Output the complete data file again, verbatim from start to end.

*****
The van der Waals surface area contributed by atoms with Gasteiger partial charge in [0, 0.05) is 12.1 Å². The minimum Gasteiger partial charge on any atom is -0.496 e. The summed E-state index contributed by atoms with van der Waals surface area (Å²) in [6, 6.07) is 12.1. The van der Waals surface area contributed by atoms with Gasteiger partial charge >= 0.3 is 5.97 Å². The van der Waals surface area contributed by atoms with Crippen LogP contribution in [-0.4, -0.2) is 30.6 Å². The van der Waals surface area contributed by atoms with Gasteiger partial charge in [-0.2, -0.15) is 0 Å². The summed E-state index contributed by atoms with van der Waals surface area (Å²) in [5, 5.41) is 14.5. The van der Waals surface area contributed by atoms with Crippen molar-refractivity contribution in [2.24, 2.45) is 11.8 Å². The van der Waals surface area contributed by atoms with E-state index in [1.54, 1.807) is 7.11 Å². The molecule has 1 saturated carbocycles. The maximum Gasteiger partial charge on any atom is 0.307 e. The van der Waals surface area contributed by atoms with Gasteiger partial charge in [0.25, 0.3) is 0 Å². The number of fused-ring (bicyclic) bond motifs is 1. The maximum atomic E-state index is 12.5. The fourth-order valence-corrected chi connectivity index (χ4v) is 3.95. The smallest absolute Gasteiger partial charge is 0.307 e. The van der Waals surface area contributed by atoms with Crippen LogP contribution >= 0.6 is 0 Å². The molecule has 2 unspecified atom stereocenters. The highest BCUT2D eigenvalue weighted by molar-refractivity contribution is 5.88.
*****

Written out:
The van der Waals surface area contributed by atoms with Gasteiger partial charge in [0, 0.05) is 12.1 Å². The minimum Gasteiger partial charge on any atom is -0.496 e. The summed E-state index contributed by atoms with van der Waals surface area (Å²) in [6, 6.07) is 12.1. The van der Waals surface area contributed by atoms with Gasteiger partial charge >= 0.3 is 5.97 Å². The van der Waals surface area contributed by atoms with Crippen LogP contribution in [-0.4, -0.2) is 30.6 Å². The van der Waals surface area contributed by atoms with Gasteiger partial charge in [-0.2, -0.15) is 0 Å². The summed E-state index contributed by atoms with van der Waals surface area (Å²) in [5, 5.41) is 14.5. The van der Waals surface area contributed by atoms with Crippen molar-refractivity contribution in [2.24, 2.45) is 11.8 Å². The van der Waals surface area contributed by atoms with E-state index in [1.54, 1.807) is 7.11 Å². The molecule has 1 saturated carbocycles. The maximum Gasteiger partial charge on any atom is 0.307 e. The van der Waals surface area contributed by atoms with Gasteiger partial charge in [0.25, 0.3) is 0 Å². The number of fused-ring (bicyclic) bond motifs is 1. The maximum atomic E-state index is 12.5. The fourth-order valence-corrected chi connectivity index (χ4v) is 3.95. The smallest absolute Gasteiger partial charge is 0.307 e. The van der Waals surface area contributed by atoms with Crippen LogP contribution >= 0.6 is 0 Å². The molecule has 2 unspecified atom stereocenters. The highest BCUT2D eigenvalue weighted by molar-refractivity contribution is 5.88.